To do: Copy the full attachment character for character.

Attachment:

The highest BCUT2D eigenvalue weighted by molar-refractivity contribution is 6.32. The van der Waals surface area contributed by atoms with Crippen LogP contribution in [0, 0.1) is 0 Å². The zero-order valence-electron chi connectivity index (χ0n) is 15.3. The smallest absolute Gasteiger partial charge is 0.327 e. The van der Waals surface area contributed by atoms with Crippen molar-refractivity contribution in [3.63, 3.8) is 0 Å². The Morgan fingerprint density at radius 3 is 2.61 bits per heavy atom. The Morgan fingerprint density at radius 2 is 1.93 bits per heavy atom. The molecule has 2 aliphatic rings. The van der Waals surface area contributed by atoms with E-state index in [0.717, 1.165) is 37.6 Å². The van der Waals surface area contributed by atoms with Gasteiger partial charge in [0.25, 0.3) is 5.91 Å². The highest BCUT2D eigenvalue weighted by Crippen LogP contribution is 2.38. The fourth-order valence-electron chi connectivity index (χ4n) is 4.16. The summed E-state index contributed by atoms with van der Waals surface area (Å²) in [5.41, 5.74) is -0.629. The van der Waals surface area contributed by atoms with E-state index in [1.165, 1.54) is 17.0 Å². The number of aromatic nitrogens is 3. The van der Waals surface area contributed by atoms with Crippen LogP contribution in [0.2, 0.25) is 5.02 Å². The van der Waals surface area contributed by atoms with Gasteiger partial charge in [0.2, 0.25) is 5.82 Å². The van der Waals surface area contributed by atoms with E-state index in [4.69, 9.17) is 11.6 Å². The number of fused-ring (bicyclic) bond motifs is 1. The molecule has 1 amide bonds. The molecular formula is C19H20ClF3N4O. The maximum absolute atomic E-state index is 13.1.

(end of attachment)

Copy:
The highest BCUT2D eigenvalue weighted by molar-refractivity contribution is 6.32. The van der Waals surface area contributed by atoms with Crippen LogP contribution in [0, 0.1) is 0 Å². The zero-order valence-electron chi connectivity index (χ0n) is 15.3. The smallest absolute Gasteiger partial charge is 0.327 e. The van der Waals surface area contributed by atoms with Crippen molar-refractivity contribution in [3.63, 3.8) is 0 Å². The Morgan fingerprint density at radius 3 is 2.61 bits per heavy atom. The Morgan fingerprint density at radius 2 is 1.93 bits per heavy atom. The molecule has 2 aliphatic rings. The van der Waals surface area contributed by atoms with E-state index in [0.717, 1.165) is 37.6 Å². The van der Waals surface area contributed by atoms with Gasteiger partial charge in [0.25, 0.3) is 5.91 Å². The highest BCUT2D eigenvalue weighted by Crippen LogP contribution is 2.38. The fourth-order valence-electron chi connectivity index (χ4n) is 4.16. The summed E-state index contributed by atoms with van der Waals surface area (Å²) in [5.41, 5.74) is -0.629. The van der Waals surface area contributed by atoms with E-state index in [1.165, 1.54) is 17.0 Å². The number of aromatic nitrogens is 3. The van der Waals surface area contributed by atoms with Crippen LogP contribution in [0.2, 0.25) is 5.02 Å². The van der Waals surface area contributed by atoms with Gasteiger partial charge in [0.2, 0.25) is 5.82 Å². The van der Waals surface area contributed by atoms with E-state index in [4.69, 9.17) is 11.6 Å². The number of fused-ring (bicyclic) bond motifs is 1. The molecule has 1 amide bonds. The molecular formula is C19H20ClF3N4O. The maximum absolute atomic E-state index is 13.1.